Our client, a medical doctor from Miami, Florida, had come out to California for a wedding. He had gone out to dinner with friends in the Pier Plaza area of downtown Hermosa Beach. It was an uncharacteristically cold evening for June, so he was bundled up in a jacket and was wearing long pants.
Synopsis: Public nuisance ticket dismissed, Hermosa Beach, client allegedly seen urinating in public, but he was actually just reaching in his pocket for his cell phone.
He and his friends had parked their rental car in the new concrete parking structure to the north of Pier Plaza. They parked their car facing south on the south side of the parking structure. When they parked, they looked out toward the Pier Plaza area before walking there.
Pier Plaza in Hermosa Beach
As the client and his friends returned to their car after dinner at a restaurant on Pier Plaza, they looked out over the city and marveled at how beautiful it is. They could see the lights of the Redondo Beach area, as well as all the lights from the Pier Plaza area. They decided to take a picture to remember the occasion once they returned to Miami.
As our client reached into his pocket to pull out his phone, a Hermosa Beach police officer walked up to our client and told him to stop urinating. The client insisted he was not urinating at all, but just getting his cell phone. The officer then handed him a ticket for public nuisance (Penal Code § 372), a misdemeanor. The police officer said he saw our client unbuttoning his pants to urinate and then urinate.
In response, our client again explained that he was only reaching into his pants to pull out his cell phone. To prove that this was so, he asked the officer to show him a wet spot on the ground if he urinated in fact.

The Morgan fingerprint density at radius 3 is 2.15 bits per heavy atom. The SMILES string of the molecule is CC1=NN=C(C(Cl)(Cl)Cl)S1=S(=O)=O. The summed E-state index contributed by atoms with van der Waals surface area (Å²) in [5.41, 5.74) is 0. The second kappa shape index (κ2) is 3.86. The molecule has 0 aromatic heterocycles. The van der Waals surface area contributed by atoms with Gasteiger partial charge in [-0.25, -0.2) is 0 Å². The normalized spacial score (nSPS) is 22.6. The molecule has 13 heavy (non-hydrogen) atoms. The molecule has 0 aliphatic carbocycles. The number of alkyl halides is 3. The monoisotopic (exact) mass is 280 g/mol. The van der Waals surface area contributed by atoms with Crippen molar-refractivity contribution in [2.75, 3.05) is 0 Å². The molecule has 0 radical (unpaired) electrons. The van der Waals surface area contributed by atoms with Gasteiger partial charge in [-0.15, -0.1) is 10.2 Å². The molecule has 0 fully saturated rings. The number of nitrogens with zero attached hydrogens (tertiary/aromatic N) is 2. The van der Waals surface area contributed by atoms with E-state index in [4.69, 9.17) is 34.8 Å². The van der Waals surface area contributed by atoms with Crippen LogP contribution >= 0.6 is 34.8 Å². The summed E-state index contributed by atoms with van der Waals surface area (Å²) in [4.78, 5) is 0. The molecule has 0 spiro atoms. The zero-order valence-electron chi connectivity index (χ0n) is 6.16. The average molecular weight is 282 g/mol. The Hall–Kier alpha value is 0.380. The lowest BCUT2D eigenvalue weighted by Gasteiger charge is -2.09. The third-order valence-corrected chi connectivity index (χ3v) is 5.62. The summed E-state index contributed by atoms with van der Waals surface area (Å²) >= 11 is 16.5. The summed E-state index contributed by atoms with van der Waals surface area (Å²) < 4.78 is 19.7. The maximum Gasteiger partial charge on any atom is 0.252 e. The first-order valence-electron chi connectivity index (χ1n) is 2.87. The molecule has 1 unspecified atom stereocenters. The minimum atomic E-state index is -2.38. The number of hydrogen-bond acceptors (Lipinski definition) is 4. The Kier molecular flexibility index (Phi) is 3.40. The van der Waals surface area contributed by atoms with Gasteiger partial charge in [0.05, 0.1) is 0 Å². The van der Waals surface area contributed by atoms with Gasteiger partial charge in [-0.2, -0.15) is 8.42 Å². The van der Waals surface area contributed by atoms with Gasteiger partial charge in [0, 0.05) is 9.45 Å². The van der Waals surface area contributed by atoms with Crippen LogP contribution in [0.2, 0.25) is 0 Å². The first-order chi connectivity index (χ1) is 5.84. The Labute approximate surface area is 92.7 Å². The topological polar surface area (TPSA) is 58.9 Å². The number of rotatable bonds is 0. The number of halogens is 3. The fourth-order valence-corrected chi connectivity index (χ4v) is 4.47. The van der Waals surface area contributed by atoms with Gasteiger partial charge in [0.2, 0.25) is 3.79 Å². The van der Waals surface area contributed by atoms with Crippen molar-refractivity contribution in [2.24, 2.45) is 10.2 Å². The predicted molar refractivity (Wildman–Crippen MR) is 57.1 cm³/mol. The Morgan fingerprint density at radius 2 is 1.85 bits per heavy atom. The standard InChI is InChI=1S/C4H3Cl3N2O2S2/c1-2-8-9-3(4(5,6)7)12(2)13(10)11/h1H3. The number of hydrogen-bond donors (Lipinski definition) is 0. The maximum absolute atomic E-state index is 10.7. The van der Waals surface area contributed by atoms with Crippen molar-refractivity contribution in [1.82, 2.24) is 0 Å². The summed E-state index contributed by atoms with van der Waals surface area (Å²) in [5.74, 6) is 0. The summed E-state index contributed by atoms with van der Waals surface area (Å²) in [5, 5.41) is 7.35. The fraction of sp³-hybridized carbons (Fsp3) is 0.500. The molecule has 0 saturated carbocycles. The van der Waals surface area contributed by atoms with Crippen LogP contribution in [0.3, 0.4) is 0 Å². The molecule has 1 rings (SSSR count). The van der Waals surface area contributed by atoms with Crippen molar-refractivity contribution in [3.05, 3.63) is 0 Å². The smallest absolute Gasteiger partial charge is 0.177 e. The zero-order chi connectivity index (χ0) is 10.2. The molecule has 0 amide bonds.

The officer could not do so. Our client then took photographs of the dry ground where he was issued the ticket.
The officer still handed our client the ticket, explaining, “Well, you will just have to sort this out in court.” To our office this attitude seemed irresponsible and improper. It seemed to show that the police were more interested in handing out tickets than making sure the tickets were actually for violations of the law.
The client then called up Greg Hill & Associates to sort the ticket out in court. The client described the events leading to the ticket and e-mailed Greg the photographs of the dry cement. The client helped himself immensely by taking such photographs and Greg thanked him.
Greg suggested that the client also attend ten AA meetings, even though he had not committed the offense, to help negotiate a dismissal. The client understood the approach as a practical way to get traction in negotiating with the prosecutor. After all, the doctor had a medical license that could be in jeopardy with a conviction for a misdemeanor.
Greg then appeared at the arraignment in the Torrance Superior Court. He presented the Hermosa Beach City Prosecutor with the photographs from the evening the ticket was issued, as well as the AA sign-in sheet.
The Hermosa Beach City Prosecutor listened to Greg, looked at the photographs and agreed to dismiss the complaint in its entirety in the interests of justice under Penal Code § 1385. The prosecutor, a nice guy, commented that sometimes, one must simply listen to the facts and he was trying to do so.
The client was pleased with the result.
While this case took place in 2014, now (2019) there is a remedy to having the court record of this case sealed. Under the “CARE Act,” codified at Penal Code §§ 851.91 and 851.92, one can petition the court to order that the court records of this case be sealed so that they are not visible to the public. There are certain exceptions to this new law, but it is worth reviewing if one finds himself or herself in a similar situation to our client in this case.
For more information about the issues in this public urination case summary, click on the following articles:
- What Convictions Require Registration As a Sex Offender under Penal Code § 290?
- What Punishment Do I Face for Public Urination?
- What Is the Difference Between an Infraction and a Misdemeanor?